Pretoria - Pictures of dumped ballots have spread quickly across social media but just before 7pm on Thursday evening the IEC has said that they had heard no reports of the issue. Boxes of dumped ballots were found this afternoon in Alexandra and Diepsloot in Johannesburg, as well as Lynnwood in Pretoria. The photos of the discovered ballots were retweeted by political party leaders including Helen Zille and Ramphele Mamphele.
The IEC’s chief electoral officer Mosotho Moepya said that the discovery of ballots didn’t equate to an irregularity. He said ballots were counted in front of party officials from all involved parties at the voting station. Those party representatives then signed the ballot slip to confirm the number of votes counted for their party before the slip was taken to a local counting centre. “We don’t encourage people to mislay ballots but they don’t impact the count at the voting station,” he said. He said that ballots could have been stolen from where they were stored, as had apparently happened in one voting station this morning.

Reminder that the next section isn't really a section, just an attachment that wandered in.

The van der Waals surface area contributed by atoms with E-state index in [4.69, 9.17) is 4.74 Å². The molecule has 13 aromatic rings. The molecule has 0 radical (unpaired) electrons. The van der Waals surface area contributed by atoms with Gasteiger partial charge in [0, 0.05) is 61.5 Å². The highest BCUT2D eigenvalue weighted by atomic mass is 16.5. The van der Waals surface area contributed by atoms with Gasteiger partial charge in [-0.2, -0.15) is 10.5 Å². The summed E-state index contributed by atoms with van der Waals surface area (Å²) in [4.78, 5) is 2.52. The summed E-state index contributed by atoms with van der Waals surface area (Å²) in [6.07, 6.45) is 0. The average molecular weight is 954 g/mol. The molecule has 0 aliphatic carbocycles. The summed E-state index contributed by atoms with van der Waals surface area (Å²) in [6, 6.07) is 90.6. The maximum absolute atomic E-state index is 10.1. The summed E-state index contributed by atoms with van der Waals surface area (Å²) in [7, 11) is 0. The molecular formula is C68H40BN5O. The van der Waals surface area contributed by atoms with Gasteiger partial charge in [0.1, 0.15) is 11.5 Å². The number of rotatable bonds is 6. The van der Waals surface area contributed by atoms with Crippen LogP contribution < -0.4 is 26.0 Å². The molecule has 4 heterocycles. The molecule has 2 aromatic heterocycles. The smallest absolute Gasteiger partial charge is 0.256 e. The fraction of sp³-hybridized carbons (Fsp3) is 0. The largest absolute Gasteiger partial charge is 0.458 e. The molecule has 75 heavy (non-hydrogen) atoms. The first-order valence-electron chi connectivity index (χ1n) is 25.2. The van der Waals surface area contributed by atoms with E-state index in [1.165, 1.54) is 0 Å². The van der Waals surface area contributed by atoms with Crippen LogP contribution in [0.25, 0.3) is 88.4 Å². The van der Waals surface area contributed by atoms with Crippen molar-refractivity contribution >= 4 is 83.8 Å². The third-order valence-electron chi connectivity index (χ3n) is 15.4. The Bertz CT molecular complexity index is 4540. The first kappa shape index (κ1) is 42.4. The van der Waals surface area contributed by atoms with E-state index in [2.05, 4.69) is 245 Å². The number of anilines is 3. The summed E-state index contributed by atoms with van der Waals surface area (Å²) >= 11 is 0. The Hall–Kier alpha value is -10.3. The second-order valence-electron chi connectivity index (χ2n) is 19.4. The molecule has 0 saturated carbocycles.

Moepya said that so far they had received formal objections from two political parties over the election process. “The fact that there is an objection does not amount to an irregularity,” he said. The IEC said that electronic voting was on the cards for the next election, but that it was a long process to consult all stakeholders.
Moepya said that as of 6pm this evening 70 percent of the votes had been counted. He said that 12.6 million votes had been counted, and that they expected the final tally to be 17.9million votes. This would be the largest vote count seen in a democratic South Africa.
Gauteng remains the province lagging in the vote count with only 43 percent of its votes having been counted and audited. Counting is complete in the Northern Cape and is nearing completion in the Western Cape and Mpumalanga. The ANC has taken the Northern Cape and looks set to take Mpumalanga, while the DA looks set to take the Western Cape.
Moepya said only 1.37 percent of votes had been spoilt thus far. In the 2009 elections 1.44 percent of votes were spoilt.
The IEC confirmed they were still waiting for votes to arrive from 10 foreign mission stations and would wait until 9pm tomorrow evening to receive them. If they are not received by this time the votes will not be counted.